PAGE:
Loons Have Unexpected Relatives

Common loon family, 2009 (photo by Kim Steininger)

1 July 2020:

If like me you owned a field guide at the turn of the century you remember that loons were the first bird in the book. Ornithologists placed them there because they thought loons were the oldest evolved bird in North America but DNA sequencing changed all that. In 2020 loons are near the middle of the tree and they have unexpected relatives.

In this July 2019 phylogenetic supertree I’ve circled loons and their relatives in blue. Notice that they aren’t related to ducks at all. Ducks are related to chickens.

Phylogenomic supertree of birds, a clockwise spiral from oldest to newest, circle and text added (image from MDPI, July 2019)

Here’s a closer look at the blue section showing that loons (Gaviiformes) stand alone after they split from a common ancestor of penguins, tubenoses, storks, cormorants and pelicans.

Here some of the loons’ unexpected relatives.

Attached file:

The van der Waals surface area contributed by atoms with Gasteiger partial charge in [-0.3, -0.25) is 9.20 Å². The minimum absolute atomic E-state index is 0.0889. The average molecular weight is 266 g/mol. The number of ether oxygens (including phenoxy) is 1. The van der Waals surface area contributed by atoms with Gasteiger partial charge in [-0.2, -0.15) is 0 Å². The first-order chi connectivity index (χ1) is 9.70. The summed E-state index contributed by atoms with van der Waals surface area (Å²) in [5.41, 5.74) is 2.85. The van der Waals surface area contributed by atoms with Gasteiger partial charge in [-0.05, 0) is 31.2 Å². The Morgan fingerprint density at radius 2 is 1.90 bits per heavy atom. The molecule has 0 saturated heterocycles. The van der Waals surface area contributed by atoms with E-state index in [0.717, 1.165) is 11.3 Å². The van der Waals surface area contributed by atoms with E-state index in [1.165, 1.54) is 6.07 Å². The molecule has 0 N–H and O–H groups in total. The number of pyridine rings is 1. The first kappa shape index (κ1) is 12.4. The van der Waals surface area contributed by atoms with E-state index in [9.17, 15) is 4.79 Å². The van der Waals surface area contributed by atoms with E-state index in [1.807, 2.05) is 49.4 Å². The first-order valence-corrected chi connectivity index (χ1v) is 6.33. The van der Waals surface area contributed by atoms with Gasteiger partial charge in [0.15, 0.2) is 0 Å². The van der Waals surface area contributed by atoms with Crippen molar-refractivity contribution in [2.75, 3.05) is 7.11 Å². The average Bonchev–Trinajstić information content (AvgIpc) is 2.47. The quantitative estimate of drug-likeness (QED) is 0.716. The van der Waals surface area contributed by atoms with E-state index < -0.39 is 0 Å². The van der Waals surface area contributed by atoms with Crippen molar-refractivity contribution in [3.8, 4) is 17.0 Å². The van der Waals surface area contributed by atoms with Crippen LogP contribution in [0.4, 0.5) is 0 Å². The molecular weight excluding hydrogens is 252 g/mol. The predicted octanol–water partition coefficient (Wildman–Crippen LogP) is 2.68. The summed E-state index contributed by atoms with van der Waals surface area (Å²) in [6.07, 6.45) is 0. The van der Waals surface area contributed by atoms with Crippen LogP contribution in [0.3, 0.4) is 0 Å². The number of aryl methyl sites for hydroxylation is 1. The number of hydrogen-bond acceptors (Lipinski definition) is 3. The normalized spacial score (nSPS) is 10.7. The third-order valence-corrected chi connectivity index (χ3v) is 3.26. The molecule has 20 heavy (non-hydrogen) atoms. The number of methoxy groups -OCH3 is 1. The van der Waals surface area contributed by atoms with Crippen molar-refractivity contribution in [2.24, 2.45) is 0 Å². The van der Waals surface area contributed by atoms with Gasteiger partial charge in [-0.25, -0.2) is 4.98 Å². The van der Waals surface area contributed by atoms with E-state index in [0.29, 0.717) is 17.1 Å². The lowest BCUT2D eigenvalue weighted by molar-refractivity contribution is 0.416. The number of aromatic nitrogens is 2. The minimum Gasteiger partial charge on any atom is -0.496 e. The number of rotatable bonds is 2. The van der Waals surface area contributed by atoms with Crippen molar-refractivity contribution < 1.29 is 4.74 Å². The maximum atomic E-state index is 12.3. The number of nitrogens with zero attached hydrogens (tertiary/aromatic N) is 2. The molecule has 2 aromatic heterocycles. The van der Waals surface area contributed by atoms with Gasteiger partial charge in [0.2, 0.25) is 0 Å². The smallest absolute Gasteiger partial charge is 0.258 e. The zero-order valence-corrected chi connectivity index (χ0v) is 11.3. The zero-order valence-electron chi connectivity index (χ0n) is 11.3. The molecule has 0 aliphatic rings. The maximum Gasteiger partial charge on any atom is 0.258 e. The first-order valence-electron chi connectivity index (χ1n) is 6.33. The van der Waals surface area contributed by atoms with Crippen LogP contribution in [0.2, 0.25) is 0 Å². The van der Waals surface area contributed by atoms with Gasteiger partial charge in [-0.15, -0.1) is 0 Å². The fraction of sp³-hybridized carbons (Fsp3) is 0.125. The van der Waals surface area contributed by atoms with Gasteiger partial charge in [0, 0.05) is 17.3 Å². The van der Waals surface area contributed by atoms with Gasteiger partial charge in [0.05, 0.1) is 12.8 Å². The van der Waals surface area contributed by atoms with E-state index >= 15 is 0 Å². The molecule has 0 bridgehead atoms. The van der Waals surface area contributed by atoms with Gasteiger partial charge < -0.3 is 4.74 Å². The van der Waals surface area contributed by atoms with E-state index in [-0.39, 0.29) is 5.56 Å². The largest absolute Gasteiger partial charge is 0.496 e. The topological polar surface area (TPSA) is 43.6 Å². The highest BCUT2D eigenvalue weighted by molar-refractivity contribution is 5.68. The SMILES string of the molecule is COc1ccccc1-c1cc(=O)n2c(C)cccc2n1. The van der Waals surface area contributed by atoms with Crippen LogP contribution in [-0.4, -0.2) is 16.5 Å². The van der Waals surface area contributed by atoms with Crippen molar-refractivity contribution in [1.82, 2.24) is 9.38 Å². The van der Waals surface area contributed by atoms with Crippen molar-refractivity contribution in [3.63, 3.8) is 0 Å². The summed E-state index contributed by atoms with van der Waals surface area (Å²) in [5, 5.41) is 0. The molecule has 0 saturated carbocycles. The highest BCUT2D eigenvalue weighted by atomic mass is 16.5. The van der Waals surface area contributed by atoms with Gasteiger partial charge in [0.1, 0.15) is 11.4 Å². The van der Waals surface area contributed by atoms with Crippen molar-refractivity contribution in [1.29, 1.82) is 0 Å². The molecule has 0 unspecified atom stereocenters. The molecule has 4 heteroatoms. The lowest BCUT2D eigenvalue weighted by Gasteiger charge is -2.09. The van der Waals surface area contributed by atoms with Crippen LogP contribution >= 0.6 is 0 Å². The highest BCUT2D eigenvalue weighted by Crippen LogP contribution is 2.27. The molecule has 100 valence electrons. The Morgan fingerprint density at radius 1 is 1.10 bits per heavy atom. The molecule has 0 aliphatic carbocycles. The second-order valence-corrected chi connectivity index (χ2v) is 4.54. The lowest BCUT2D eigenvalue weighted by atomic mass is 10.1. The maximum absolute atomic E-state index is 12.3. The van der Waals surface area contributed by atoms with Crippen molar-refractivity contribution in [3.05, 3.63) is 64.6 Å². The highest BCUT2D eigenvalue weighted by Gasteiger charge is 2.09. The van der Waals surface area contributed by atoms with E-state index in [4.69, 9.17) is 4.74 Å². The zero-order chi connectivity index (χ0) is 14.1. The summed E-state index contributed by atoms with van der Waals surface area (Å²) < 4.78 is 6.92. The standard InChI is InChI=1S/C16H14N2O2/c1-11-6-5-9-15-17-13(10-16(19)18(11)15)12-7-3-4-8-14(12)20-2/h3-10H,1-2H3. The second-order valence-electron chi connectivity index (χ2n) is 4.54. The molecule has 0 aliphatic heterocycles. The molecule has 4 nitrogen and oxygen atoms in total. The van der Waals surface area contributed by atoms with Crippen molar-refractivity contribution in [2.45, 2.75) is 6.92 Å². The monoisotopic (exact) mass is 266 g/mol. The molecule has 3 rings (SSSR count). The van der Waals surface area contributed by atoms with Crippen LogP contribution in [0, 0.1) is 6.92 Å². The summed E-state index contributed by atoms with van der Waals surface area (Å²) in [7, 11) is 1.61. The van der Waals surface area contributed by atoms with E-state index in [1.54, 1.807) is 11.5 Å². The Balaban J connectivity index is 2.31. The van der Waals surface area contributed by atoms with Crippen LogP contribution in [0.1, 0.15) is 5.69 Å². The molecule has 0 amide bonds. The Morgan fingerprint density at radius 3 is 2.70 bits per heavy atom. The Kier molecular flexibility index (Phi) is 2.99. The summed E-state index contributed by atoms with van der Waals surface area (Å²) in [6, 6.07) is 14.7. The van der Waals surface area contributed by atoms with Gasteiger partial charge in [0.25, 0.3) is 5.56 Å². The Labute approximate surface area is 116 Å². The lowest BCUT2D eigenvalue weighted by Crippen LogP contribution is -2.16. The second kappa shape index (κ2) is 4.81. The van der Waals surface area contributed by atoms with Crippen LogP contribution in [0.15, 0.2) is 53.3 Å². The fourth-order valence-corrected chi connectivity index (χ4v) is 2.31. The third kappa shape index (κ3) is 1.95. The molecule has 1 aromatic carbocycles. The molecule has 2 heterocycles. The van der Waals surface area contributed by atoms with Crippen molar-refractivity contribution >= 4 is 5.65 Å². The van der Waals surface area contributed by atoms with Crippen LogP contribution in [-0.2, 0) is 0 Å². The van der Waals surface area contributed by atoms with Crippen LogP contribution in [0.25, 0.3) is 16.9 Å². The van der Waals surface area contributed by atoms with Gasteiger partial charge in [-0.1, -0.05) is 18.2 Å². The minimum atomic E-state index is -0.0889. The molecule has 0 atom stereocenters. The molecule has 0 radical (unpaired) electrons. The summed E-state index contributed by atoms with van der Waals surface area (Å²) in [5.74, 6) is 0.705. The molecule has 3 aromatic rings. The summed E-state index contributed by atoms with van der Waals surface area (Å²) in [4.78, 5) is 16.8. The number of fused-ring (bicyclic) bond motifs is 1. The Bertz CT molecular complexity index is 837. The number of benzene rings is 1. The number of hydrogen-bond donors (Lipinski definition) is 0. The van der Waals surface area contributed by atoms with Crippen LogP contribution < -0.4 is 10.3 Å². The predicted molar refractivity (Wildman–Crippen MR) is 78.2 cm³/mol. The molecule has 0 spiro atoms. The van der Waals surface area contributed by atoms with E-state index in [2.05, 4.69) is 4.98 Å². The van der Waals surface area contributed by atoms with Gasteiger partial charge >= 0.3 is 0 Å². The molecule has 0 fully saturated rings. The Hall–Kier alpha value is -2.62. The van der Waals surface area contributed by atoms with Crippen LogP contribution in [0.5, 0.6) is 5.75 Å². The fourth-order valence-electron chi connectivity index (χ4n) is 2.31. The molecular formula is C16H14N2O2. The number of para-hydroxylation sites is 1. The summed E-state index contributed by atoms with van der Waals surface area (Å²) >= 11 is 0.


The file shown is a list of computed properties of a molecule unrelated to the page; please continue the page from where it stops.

Penguins (Sphenisciformes) include king penguins (Aptenodytes patagonicus).

King penguins at Salisbury Plain (photo from Wikimedia Commons)

Tubenoses (Procellariiformes) include the wandering albatross (Diomedea exulans).

Storks (Ciconiiformes) include the white stork (Ciconia ciconia) that nests on roofs in Europe.

White storks on nest, Germany (photo from Wikimedia Commons)

Cormorants and allies (Suliformes) include the northern gannet (Morus bassanus) and the double-crested cormorant (Phalacrocorax auritus).

Northern gannet, Bonaventure Island, Canada (photo from Wikimedia Commons)

Double-crested cormorants visit Pittsburgh in the non-breeding season.

A double-crested cormorant with ring-billed gulls, Duck Hollow, Pittsburgh January 2020 (photo by Jim McCollum)

Pelicans (Pelicaniformes) include the brown pelican (Pelecanus occidentalis) we see at the beach and in flight along the coast.

Brown pelicans, one with mouth open, North Carolina (photo from Wikimedia Commons)
Brown pelican in flight, California (photo from Wikimedia Commons)

So when you see a loon on a northern lake this summer, remember his unexpected relatives.

(photos by Kim Steininger, Jim McCollum and from Wikimedia Commons. Phylogentic supertree from MDPI, July 2019)

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